Reading Barry Stees' blog post about Mr. Van Hoesen reminded me of another incident from my freshman year.  I vividly recall the day I approached Mr. Van Hoesen in tears because of an assignment I wasn't ready for:  I was scheduled to play principal bassoon in William Schuman's When Jesus Wept with ESSO (Eastman School Symphony Orchestra) on a Prism Concert.  (Prism Concerts were nonstop programs showcasing many facets of Eastman's music program including both large and small ensembles.  These concerts were popular and successful for many years and the concept was imitated by other music schools.)

There was very little time between the first rehearsal and the concert.  Basically, I was being asked to transform myself from a clueless kid to a mature master within a period of five days!   I was in a state of inconsolable panic, but somehow Mr. Van Hoesen managed to get through to me.  He coached me on each note, on each transition from note to note, on each nuance of dynamics and vibrato.  (Thankfully, this occurred after he had brought in the vibrato machine!)  He taught his students to listen to recordings (and I mean recordings of all of the great singers, string player and pianists) to develop our musical maturity, and to study recordings of specific works we'd be playing.  So I found Mr. Van Hoesen's recording of When Jesus Wept and listened to it over and over:



Like magic, it worked.  Mr. Van Hoesen's careful, patient coaching coupled with many repetitions of his recording paid off in spades.  He greeted me backstage after the performance, beaming from ear to ear.

Even though he was such a brilliant teacher, he was open to interpretations and styles which differed from those he taught, as long as the ideas were presented convincingly.  I always admired that about him.  He even encouraged his students to study with other teachers during the summers.  He wanted what was best for his students, not what was best for his ego!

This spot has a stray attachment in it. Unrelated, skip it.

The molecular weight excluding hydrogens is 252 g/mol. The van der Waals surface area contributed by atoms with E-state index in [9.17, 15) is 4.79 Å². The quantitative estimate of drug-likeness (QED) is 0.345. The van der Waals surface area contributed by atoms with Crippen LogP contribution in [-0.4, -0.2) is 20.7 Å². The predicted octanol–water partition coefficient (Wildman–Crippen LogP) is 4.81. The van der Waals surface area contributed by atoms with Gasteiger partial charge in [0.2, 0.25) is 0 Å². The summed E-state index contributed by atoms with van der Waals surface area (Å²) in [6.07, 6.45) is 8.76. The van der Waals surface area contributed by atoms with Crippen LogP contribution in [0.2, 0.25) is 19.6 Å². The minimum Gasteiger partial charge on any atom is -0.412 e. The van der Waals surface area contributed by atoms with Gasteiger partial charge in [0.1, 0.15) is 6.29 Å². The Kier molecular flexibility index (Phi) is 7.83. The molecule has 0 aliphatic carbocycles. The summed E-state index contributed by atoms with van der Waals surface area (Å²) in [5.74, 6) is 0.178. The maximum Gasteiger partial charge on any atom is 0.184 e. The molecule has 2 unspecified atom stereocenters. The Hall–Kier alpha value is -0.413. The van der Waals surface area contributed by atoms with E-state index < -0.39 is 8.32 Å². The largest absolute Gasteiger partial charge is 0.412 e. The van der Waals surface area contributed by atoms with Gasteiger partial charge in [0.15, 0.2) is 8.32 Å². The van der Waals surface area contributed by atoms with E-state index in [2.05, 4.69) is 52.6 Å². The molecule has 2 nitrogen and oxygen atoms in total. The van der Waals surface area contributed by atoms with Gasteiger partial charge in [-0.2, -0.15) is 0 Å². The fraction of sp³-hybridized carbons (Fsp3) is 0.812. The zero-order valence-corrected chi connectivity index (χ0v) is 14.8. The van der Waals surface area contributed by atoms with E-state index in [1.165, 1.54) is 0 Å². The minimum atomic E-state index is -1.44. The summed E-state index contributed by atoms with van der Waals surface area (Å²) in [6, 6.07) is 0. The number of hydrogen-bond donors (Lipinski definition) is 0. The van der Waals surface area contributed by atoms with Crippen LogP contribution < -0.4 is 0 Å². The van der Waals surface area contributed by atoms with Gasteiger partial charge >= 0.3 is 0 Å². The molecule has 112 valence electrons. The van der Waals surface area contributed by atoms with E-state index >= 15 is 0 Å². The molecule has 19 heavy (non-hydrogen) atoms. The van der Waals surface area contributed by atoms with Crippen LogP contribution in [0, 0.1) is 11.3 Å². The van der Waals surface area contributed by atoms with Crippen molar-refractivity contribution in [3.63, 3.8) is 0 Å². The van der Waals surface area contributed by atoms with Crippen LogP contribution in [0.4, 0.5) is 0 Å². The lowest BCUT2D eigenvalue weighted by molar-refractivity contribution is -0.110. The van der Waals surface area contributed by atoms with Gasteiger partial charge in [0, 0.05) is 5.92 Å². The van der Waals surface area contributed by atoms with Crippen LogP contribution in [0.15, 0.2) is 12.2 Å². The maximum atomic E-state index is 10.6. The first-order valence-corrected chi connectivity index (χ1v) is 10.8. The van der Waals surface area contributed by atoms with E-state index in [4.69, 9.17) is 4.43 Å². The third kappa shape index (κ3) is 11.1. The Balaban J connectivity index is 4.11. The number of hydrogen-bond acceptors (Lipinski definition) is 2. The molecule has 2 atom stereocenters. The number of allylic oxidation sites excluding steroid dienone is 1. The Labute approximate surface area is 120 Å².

He always demonstrated living a well-rounded life.  Once when I was rolling my eyes over having to read Dostoyevsky for literature class, he said, "But you have to read Dostoyevsky in order to be able to play Tchaikowsky!".  (Later during the same lesson he said of a passage in Tchaikowsky Symphony No. 4:  "If your face isn't turning bright red while you're playing that passage, then you're not playing it right!")  He often spoke of his non-musical hobbies such as tinkering with machines and his telescope, and of fishing at his beloved Lake Placid.

On top of all this, he was clairvoyant.  I had a marathon lesson with him before my audition for my current job, and as I walked out after the lesson he informed me with great conviction (the same way that he had instructed me to play each excerpt!) that I was going to win the audition.  (Regarding an earlier audition, he had said, "You're gonna give 'em a run for their money!" and I was the runner-up for that job.)

When I teach bassoon students I'm constantly being guided by his words, to the extent that I often pause and tell the students about the great man I'm quoting.  Rhythmic fingering, note preparation, broken arpeggios, avoiding static notes (EACH note has to have motion!), just like chess (not making a good move too soon!), carefully listening for and locating the ring in each note, and insisting on accurate intonation at all times----these are a few of his trademarks of which my students are now beneficiaries.

When the news came that Mr. Van Hoesen had passed away this morning, I wanted to be numb and pretend it wasn't so.  If I ignored the news, I could pretend that this was just like any other Monday......but the memories began to infiltrate my thoughts......,memories of the patient, careful sessions when he was imploring me to listen, really listen to the sound of that note.....was it ringing?.....was it resonating in the best possible sense?.......was this the right placement of the note?

And then the movement to the next note......was the transition from the last note to this one smooth and creamy?.....were my fingers moving as though molding clay?.....was the air supporting the movement from the first note to the second?......is this how a great string player would sound?......had I been practicing my broken arpeggios?......how might the vibrato assist in the transition?......and what about dynamics?.......

As the news began to sink in, I wondered how I would be able to face the students who would begin showing up at my door shortly.   But of course the answer is obvious.  Along with all of Mr. Van Hoesen's students, I'm passing it on, with more enthusiasm than ever.

Thank you, Mr. Van Hoesen, for so aptly demonstrating what's important in music and in life.

K. David Van Hoesen at home in Rochester, NY amongst a forest of bassoons